-- Getting into Government-In-Exile mode
-- Not waiting for Bush to claim ownership of issues
-- Establishing coordinated leadership (somewhat, more later)
And the early results are promising.
In fact, the Dem plan is now on almost equal footing as Bush's in the eyes of the press.
The Republicans now have to argue their plan on its own flimsy merits, instead of just chastising Dems for being void of substance.
And their basic argument is a dud. Here's how Reuters summed it up:
Republicans accuse Democrats of engaging in class warfare and argue that the well-off pay a disproportionate share of taxes.
Good luck turning that into an ad.
Having said that, is everything now good and right in the world? Not exactly.
On the point of coordinated leadership, Dems still have a problem.
The House is now coordinated. Pelosi appears to have essentially everyone in her caucus on board, and she is speaking for the party in a clear voice.
But the Senate looks like a mess.
With Daschle gearing up for a prez run, he isn't focused on working with Pelosi and getting his caucus behind a singular plan.
And as LiberalOasis alluded to yesterday, right-leaning Dems may be tempted to negotiate with the GOP and score some political points for themselves, while providing Bush with a victory.
The Minority Leader's job is to keep folks in line and the party strong, and it's highly questionable that Daschle's on top of things.
It doesn't bode well.
(UPDATE Jan. 7 12:40 PM ET -- Scratch that. Daschle's not running. Now keep Bayh, Nelson and Miller in the fold and kick some Frist ass.)
Regardless of how things play out in the end, the early debate has been framed well.
Ari Fleischer is doing his best to mask the true nature of the tax package, offering "average" tax cut figures that ignore the wealthy skew.
Fortunately, enough conservatives have been whining about the wealthy's high tax burden that Ari's attempt is undercut.
Bush still has the bully pulpit, but thanks to Pelosi (and the upper-class apologists), the playing field is a lot more level than it was a few months ago.
For the moment.
QUOTE OF THE DAY
We don't believe it's the role of government to manage the economy.
FROM THE MAILBAG
Krugman vs. Newt
Reader Arthur Young writes in to note LO's oversight yesterday -- not discussing the Krugman-Gingrich showdown on Sunday's "This Week":
I'm surprised. Nothing on Krugman's kicking of Newt's ass on This Week?
It's was great watching Paul slap down every talking point that Gingrich tried to pass off. Especially, when Gingrich spoke of 401K's as part of the dividend related tax cut and Krugman pointed out that 401K's aren't taxed.
Also the best line of the encounter was when Krugman said that Bush is only pushing the "double taxation" [on dividends] issue because he heard Charles Schwab mention it at the Crawford economic summit.
In LO's view, the best parts were Krugman's confident, condescending chuckles at every Newt distortion.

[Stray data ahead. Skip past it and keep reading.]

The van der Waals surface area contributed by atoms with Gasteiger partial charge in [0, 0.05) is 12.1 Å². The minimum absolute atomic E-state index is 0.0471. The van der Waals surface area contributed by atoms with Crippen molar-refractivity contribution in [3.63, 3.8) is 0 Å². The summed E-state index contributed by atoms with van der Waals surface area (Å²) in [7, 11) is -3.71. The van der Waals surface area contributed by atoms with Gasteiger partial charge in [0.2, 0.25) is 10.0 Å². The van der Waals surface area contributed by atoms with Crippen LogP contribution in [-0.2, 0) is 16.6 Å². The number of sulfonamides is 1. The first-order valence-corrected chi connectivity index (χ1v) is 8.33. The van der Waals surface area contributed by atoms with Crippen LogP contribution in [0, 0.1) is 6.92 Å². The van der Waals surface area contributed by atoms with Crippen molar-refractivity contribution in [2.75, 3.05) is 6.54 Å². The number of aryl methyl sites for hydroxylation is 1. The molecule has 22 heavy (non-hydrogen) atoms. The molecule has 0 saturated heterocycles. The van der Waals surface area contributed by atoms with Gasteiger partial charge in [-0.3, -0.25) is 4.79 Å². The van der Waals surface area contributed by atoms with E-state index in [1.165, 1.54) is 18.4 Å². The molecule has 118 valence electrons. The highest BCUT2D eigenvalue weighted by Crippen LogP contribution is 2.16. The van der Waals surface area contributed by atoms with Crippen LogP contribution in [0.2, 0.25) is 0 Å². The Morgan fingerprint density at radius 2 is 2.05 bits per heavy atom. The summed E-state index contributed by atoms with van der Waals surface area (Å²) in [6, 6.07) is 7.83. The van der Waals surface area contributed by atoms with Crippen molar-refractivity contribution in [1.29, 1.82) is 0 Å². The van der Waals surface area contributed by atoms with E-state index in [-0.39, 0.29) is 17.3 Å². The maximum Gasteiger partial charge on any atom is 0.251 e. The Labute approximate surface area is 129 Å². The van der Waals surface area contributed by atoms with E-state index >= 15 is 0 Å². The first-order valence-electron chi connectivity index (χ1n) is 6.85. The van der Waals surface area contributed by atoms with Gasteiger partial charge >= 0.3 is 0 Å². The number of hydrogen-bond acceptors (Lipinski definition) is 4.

Big kudos to ABC for booking Krugman. It's good for the truth, and its damn good television to boot.
Now keep it up, and maybe we can put Russert out of business.
Reader Chris F had a decidedly different take than LO on Sen. John Edwards' "This Week" interview:
Your perceptions certainly don't match the perceptions of this working-class liberal.
I thought John Edwards' performance on 'This Week' was terrible. He doesn't project much real self-confidence or maturity; he reminds me of any over-eager puppy dog...
...Most importantly, Edwards doesn't have that "straight-talk" personality that Americans are desperate for. He exudes phoniness and political calculation.
Bringing Back The Draft
Another reader wrote in to point out that while LO credited a number of bloggers for leading discussion on whether to reinstate the draft, Seeing The Forest called for it before even Rep. Charlie Rangel proposed it.
January 6, 2003 PERMALINK
Back in November, LiberalOasis casually referred to Sen. John Edwards' presidential hope as a "pipe dream."
Some of his appearances last year made his hype seem unwarranted, prompting observers to stress his inexperience.
Of course, he still is inexperienced. But based on his performance on ABC's "This Week," yesterday, it doesn't show.
And in politics, perception is always the equivalent of reality.
Meanwhile, over on CBS's "Face The Nation," Gov. Howard Dean put in another solid performance, continuing to make his case that he belongs in the top tier of candidates.
How did these two stack up against each other yesterday? Let's break it down issue by issue:
On North Korea
EDWARDS:...the Bush policy in North Korea has been a failure...disengagement has really cost us.
We need to rebuild our relationship with South Korea. It's deteriorated...
...I would send [the Secretary of State] personally [to South Korea, China and Russia]. I think we need to show that we really are engaged on this issue. We care about what's going on...
If...that coalition has been built, and we're in a place in putting maximum pressure on North Korea, then I would sit with North Korea, in a very tough way, and negotiate...
...But the starting place of that negotiation would be they have to stop what they're doing now, they have to discontinue the development of this nuclear weapons program.